Phase 2 of the renovation project started several months ago with a focus on getting as much of the slate roof replaced as possible before winter. I think they were able to get about 70% of Stocking re-roofed. Asbestos abatement was the first part of the inside work. Once a floor was abated, Pike [construction company] worked on demolishing all interior walls.  Last Thursday (1/2/14) an independent testing agency certified the air test was safe after the abatement was completed on all floors. We took our first look on Friday.

The basement has been gutted, the first floor has undergone asbestos abatement and will begin demo shortly, the second and fourth floors have been gutted, and the third floor isn’t far along, still in the initial teardown/salvage stage. The renovation of old Stocking is due to be complete in August 2014.





Gates Hall Progress Photos, 12/2013

5 01 2014

 

With an anticipated opening date early in 2014 (slightly behind schedule), the $60 million, 101,000 sq ft Gates Hall project is nearly complete. The work left at this point appears to be completion of the primary entrance structures (the “feet”, to use Jason’s term), a little landscaping, and interior work. Kinda odd to think the discussion of Gates Hall on this blog goes back to nearly the very beginning (and technically, since Bill Gates donated the money in 2006, this project has been in queue for even longer).

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Yet Another Makeover for Statler Hall

16 12 2013

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Another makeover is planned for a section of the Statler, this time the circa 1987 PoMo front entrance space. As noted by Ithaca Builds, the addition, at a cost of $2.4 million, calls for a modernized pop-out addition and entrance on the west face of Statler Hall (the side facing East Avenue) with new landscaping and pedestrian features. The project adds a relatively modest 1,619 sq ft to the Statler, with 319 sq ft on the first floor, and 1,300 sq ft on the second floor. The exhaustive summary of the project is included on their website here, with more renderings here. The timeline for construction is a short three months, May to August 2014.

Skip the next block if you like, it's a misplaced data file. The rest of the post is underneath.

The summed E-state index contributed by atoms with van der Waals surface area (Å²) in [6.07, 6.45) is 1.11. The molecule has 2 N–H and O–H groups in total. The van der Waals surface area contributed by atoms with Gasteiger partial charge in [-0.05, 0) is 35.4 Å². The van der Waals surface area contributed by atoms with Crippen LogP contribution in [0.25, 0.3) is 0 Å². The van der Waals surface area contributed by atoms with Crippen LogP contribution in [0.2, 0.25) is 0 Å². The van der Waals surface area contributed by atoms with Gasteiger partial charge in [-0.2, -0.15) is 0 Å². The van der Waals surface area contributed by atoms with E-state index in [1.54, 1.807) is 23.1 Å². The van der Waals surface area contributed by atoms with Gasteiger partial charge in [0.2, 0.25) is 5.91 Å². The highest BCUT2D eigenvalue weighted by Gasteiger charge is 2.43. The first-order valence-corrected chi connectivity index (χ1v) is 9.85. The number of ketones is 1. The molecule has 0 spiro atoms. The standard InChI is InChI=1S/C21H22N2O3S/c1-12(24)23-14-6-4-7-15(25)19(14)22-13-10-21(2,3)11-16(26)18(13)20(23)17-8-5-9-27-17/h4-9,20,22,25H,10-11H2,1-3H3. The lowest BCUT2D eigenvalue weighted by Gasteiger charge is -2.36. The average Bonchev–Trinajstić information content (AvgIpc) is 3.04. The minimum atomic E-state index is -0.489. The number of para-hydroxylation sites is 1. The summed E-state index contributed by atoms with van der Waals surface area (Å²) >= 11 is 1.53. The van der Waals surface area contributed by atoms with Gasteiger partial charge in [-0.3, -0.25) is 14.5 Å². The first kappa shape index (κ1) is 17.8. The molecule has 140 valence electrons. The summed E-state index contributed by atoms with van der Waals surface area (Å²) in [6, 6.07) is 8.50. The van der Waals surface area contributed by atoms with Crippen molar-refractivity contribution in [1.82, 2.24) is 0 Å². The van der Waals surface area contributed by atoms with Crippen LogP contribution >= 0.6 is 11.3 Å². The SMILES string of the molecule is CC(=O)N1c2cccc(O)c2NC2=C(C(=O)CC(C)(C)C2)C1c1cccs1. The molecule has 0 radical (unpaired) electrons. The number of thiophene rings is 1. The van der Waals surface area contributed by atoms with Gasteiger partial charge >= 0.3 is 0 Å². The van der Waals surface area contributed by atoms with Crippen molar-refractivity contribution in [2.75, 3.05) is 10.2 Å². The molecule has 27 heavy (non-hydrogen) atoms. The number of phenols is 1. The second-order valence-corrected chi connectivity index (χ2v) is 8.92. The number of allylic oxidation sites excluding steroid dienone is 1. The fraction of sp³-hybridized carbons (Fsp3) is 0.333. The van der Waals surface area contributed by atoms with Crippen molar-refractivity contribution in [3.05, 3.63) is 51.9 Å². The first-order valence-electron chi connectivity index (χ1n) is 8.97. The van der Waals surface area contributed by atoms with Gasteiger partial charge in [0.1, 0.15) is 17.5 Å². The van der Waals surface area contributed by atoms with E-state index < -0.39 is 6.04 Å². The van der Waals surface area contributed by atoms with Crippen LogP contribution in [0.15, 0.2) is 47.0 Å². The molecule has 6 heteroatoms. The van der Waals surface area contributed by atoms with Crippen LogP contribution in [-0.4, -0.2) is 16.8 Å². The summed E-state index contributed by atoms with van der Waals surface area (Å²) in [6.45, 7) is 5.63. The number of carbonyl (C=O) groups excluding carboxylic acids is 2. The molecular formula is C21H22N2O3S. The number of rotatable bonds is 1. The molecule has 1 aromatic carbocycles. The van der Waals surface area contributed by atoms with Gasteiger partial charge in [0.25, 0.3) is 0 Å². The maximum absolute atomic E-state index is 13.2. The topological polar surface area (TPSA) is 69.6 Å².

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This is the third renovation in the series, all by Philly-based KSS Architects. The first phase involved the construction of the Beck Center in 2004, which added 36,000 sq ft and renovated 16,000 sq ft on the east wing of Statler Hall. The second phase added 14,000 sq ft on the south face of the Statler, and was completed in 2010. Since the Hotel School is landlocked with little hope of re-purposing nearby property, the procedure with new structures always involves additions and renovations, rather than totally new buildings as we would see in other schools. The Statler was first built in 1949 on what was previously four homes of faculty row (at one point, a few dozen faculty had homes on Cornell campus, other examples include what was once Grove Place on what is now the Engineering Quad, and another cluster of homes where Savage-Kinzelberg Hall stands today). The auditorium was added to the south end in 1956, and further renovations were undertaken in 1959 and 1968. The hotel tower was added along with this front entrance in 1986/87. If history is any indicator, his will not be the last addition or renovation.





Cornell Likes Having Friends

30 06 2013